Republicans and Democrats are passionately arguing about the future of Social Security. Although there is merit in each side's argument, neither side is portraying the situation accurately. In my view, movement toward a privatized individual account Social Security system offers the best option, where individuals save and accumulate assets to provide for their retirement.
It is true, as the critics correctly observe, that there is no magical gain in privatizing since all systems have to provide income for retired persons. But there is also no magical gain in privatizing a government steel plant since steel still has to be produced, yet there are good reasons to privatize steel. I also believe that there are excellent reasons to aim for a privatized individual account Social Security system.
Pay as you go Social Security started first in Europe as a relatively easy way to provide a minimum standard of living for the elderly. It was introduced in the United States during the 1930s partly to discourage the elderly from competing for jobs when unemployment of younger workers was staggeringly high. It was a cheap system then because there were more than 10 workers per retired person, so the Social Security tax could be small relative to the benefits received by retirees. Indeed, the first several generations of retirees earned very high returns in retirement income on their accumulated Social Security tax payments.
But as birth rates fell drastically, and the life expectancy at age 60 expanded enormously, fewer workers are now being forced to support more and more retirees. The result is a huge rise in Social Security taxes in every nation with a pay as you go system. The combined tax on employees and employers in the United States, excluding contributions to Medicare, is now 12.4 per cent and rising, and that percentage is much higher in Japan and most Western European nations. The expectation of continuing growth in this tax rate explains why countries as different as Sweden and the United Kingdom have partially moved toward a privatized individual account system. It also helps understand why Hong Kong, Poland, and other countries with low birth rates that recently introduced Social Security have important components of individual accounts in their systems.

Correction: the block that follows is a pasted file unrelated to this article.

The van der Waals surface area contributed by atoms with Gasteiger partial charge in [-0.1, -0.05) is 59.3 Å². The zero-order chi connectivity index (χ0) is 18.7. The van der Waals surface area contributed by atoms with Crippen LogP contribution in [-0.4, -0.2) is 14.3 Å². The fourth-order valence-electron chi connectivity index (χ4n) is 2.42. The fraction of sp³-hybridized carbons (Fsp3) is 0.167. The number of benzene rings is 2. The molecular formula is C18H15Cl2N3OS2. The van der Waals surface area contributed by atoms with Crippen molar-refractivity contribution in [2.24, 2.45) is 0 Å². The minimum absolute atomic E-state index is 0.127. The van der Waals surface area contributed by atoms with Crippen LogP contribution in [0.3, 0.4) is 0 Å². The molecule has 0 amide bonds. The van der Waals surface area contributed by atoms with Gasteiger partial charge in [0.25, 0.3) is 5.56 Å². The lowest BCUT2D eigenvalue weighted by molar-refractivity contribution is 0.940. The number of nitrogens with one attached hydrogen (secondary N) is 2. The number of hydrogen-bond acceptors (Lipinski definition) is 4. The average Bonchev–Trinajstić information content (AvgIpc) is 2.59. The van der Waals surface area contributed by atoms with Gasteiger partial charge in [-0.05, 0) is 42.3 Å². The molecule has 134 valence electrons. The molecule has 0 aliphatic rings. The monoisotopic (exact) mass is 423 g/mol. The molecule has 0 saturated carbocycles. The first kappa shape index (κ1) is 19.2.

I do not believe that the main advantage of a private account system is that individuals can get a higher return on their old age savings by investing in stocks. There are no free lunches from such investments since the higher return on stocks is related to their greater risk and other trade-offs between stocks and different assets. However, neither is there any special "transition" problem in moving to a fully funded privatized system since future generations in some way or another under all systems have to pay the implicit debt due to commitments toward present and future retirees, unless they default on some of these commitments. But it is better to transition smoothly to fund this debt by starting now rather than require a sharp increase in taxes on later generations.
Retirees for whom Social Security income is not a major part of their retired assets will invest much of their own savings in stocks. Studies indicate that this is precisely what they generally do with their IRAs in order to have a balanced portfolio between stocks and the implicit Social Security assets guaranteed them. Since lower income men and women accumulate few assets other than their Social Security assets, a fully funded system through personal savings would enable these men and women to have more balanced portfolios between stocks and bonds.
If there is no obvious gain from allowing most individuals to invest in stocks to help cover their retirement, and if there is no fundamental transition problem, what, if any, are the advantages of a funded privatized system? I believe the advantages are mainly political, not "economic," that privatization helps to separate saving for retirement from interest group politics, taxation, and government spending.